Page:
Domestic Economy

Growth in Informal Sector Undermining Economy

Iran’s informal economy employs a third of the workforce and generates a fifth of economic output
Tehran’s subway network is packed with hawkers selling cheap goods.
Tehran’s subway network is packed with hawkers selling cheap goods.

When state presence in an economy becomes overbearing and recession eats away wages, many move out of the government sights seeking jobs wherever they can find them. In other words, the informal economy—the part of the economy that neither pays tax nor is monitored in any form by governments—thrives.

The grey economy’s expansion has created a vicious cycle the government is trying to contain. With the government unable to collect tax from the informal sector, and with its increasing list of liabilities, public services face funding shortages, making the informal sector all the more attractive.

Iran’s informal sector employs a third of the workforce and generates a fifth of economic output. It accounts for an estimated 18.9% of the GDP, the secretary of Iran Urban Economics Association Seyyed Mohsen Tabatabai Marzabadi told ISNA on Saturday.

Workers in the informal sector typically earn less, have unstable income, and do not have access to basic protection and services.

  One of the Top Employers

The number of jobs the sector creates outweighs its significance as a share of economic output. “For every two formal jobs there is an informal job,” the Minister of Cooperatives, Labor and Social Affairs Ali Rabiei said in a conference in May. The International Labor Organization says half to three-quarters of all non-agricultural employment in developing countries comes from the informal economy. Iran is in the middle of that range.

There are 22.5 million people currently employed in Iran, according to the labor minister. Sixteen million of them are formally employed. That leaves an estimated 6.5 million grey economy jobs. Most work for cash without contract, healthcare or pension.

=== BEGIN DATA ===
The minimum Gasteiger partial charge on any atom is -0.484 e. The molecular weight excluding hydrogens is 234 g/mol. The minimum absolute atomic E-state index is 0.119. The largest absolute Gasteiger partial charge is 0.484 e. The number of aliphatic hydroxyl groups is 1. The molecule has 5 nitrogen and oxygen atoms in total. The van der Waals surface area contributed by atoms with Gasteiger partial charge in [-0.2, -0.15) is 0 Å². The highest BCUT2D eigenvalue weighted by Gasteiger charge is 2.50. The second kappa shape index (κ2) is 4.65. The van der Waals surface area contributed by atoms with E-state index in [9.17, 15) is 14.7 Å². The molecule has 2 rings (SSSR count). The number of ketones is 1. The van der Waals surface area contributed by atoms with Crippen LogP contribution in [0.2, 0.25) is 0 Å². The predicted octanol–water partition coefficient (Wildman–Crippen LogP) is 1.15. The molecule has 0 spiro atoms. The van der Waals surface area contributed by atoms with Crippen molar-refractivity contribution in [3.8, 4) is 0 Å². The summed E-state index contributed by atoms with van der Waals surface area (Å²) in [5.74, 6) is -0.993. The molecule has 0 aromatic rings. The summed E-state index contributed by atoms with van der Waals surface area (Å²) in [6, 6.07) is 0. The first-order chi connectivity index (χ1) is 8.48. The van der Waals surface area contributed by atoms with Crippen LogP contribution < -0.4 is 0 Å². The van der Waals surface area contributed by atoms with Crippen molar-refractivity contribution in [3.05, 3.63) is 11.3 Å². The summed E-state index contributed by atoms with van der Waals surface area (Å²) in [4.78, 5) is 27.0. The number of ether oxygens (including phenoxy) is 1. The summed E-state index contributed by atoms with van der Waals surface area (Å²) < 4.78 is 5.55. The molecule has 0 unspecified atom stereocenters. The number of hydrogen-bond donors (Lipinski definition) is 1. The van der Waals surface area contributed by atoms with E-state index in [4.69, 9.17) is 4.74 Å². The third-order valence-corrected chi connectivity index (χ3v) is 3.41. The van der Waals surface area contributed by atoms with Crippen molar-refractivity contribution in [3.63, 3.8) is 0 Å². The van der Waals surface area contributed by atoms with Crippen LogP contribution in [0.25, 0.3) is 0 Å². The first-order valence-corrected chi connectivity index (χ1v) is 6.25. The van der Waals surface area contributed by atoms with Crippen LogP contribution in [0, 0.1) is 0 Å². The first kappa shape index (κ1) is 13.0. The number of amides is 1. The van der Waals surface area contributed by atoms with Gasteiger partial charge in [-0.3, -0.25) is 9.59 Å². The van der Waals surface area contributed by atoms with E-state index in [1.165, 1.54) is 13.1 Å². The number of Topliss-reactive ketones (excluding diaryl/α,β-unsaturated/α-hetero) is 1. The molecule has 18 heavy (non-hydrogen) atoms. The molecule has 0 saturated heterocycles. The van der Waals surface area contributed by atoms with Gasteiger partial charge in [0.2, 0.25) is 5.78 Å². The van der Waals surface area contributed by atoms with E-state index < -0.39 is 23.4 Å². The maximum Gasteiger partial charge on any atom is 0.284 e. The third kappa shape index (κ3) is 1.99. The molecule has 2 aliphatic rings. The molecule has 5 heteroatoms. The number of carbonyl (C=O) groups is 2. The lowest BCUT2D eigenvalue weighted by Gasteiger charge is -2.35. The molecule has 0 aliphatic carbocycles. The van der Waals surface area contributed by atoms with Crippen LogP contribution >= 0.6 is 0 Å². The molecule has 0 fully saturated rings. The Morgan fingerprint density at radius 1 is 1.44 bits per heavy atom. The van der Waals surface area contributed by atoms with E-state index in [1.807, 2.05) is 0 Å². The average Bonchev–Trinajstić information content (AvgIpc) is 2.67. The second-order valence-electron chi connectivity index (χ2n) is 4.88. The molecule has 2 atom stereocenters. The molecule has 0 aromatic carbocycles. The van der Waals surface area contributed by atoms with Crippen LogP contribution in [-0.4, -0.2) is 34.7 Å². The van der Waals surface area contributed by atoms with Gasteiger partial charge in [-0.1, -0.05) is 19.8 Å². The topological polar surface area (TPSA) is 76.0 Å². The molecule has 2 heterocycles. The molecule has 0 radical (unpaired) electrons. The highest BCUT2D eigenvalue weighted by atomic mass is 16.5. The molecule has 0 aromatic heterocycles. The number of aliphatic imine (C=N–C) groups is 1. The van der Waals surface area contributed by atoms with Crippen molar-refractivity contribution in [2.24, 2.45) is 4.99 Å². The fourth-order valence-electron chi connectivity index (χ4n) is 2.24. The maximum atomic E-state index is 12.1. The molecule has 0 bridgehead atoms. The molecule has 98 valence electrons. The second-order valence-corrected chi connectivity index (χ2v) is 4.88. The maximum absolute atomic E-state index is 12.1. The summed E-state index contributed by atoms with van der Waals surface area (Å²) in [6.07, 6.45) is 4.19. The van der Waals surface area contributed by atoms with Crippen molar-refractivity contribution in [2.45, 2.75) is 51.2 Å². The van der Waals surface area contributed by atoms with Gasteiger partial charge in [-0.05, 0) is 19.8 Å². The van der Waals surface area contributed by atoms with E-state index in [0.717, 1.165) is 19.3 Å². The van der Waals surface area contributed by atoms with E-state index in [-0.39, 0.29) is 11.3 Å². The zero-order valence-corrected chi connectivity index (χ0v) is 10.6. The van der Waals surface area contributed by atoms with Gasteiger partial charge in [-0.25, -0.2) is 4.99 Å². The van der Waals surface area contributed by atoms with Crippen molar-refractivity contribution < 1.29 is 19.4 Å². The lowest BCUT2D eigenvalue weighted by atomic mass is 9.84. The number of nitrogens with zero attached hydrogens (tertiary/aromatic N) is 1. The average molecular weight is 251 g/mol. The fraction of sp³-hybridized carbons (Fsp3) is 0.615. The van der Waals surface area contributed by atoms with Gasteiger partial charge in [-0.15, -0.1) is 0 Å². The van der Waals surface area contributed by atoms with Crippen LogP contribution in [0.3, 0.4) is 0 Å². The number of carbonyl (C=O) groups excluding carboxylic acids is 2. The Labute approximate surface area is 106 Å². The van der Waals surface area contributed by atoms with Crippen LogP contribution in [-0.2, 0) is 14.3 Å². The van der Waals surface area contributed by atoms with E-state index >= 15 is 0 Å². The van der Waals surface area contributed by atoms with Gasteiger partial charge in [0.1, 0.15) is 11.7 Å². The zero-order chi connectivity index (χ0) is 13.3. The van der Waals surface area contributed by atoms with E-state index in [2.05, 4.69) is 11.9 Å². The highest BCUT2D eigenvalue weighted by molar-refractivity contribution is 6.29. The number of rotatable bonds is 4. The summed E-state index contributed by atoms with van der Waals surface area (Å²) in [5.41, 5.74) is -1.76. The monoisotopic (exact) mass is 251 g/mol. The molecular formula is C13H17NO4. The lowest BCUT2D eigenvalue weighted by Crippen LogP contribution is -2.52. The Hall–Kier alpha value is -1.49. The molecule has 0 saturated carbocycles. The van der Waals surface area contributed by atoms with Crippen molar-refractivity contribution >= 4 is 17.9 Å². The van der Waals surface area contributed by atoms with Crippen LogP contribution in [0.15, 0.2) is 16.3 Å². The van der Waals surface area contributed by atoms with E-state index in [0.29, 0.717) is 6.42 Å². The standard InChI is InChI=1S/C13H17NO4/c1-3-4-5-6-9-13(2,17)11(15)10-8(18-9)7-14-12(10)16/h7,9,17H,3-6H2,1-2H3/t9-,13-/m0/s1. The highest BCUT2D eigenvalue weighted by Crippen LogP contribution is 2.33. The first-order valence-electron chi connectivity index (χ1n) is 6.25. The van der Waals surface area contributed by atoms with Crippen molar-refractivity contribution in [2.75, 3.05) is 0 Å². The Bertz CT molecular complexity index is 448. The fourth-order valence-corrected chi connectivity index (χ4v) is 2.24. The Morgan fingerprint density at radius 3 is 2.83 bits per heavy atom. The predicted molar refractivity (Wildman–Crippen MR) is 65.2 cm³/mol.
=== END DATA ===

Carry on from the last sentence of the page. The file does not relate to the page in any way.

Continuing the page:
In Iran, the sector expanded during the 2000s as lax government oversight and a bubbling economy from the injection of petrodollars led to increased corruption. The recession during 2012 and 2013 accelerated the growth of the sector.

Today Tehran’s subway is full of people peddling cheap goods to the commuters. A tube ride without offers of bubblegum and socks are rare. Informal employment most often means poor employment conditions and is associated with increasing poverty, according to ILO. However, it is hard to generalize the quality of such jobs. There are many highly paid consultants that get most of their income from under the table.

Regardless, tax revenues always take a hit. Today, lack of a comprehensive economic data, widespread tax exemption and evasion, cumbersome laws and regulations, along with a general failure to uphold the law are keeping tax revenues at the minimal, according to the Economy Minister Ali Tayyebnia.

Small wonder tax revenues are below 7% of GDP, according to the former head of the National Tax Administration, Ali Askari. This is while tax revenues account for 25-30% of GDP in most developed countries. The lost tax income is manifesting itself more than ever before with oil prices near historic lows and the government struggling to find income for its fiscal plans.

As the saying goes: better late than never.  The government is now overhauling the tax system to increase its oversight of the economy. The administration has also shown interest in streamlining business regulations to reduce the cost of doing business legally.



Call to Integrate Street Vending in Formal Economy

A group of economists have called for including street vending in the formal economy in a letter to Tehran Mayor Mohammad Baqer Qalibaf and the chairman of the Tehran City Council, Mehdi Chamran.

With the economy under recession, companies out of business, joblessness taking its toll and many struggling to make ends meet, temporary markets can help households escape the poverty trap its social ramifications, the ten signatories said.

Calling on Tehran Municipality to recognize street vending as a legal job and allocate specific places to hawkers, the economists said, “Street vending and selling home-made products under the supervision of municipalities is widely accepted in successful economies. Many prominent entrepreneurs the world over  started out as salespeople in makeshift markets. Needless to say, street vending is not a goal but a means to later have a decent business,” ILNA reported.

Earlier the Tehran governor general’s office had objected to the crackdown on hawkers on the premise that “the move would prompt them to get involved in illegal activities, such as smuggling.”

Recalling that most street vendors provide the main source of income for their families, the director for socio-cultural affairs at the Tehran governorate, Siavash Shahrivar said, “Street vendors should be given identity cards and even pay some form of tax.”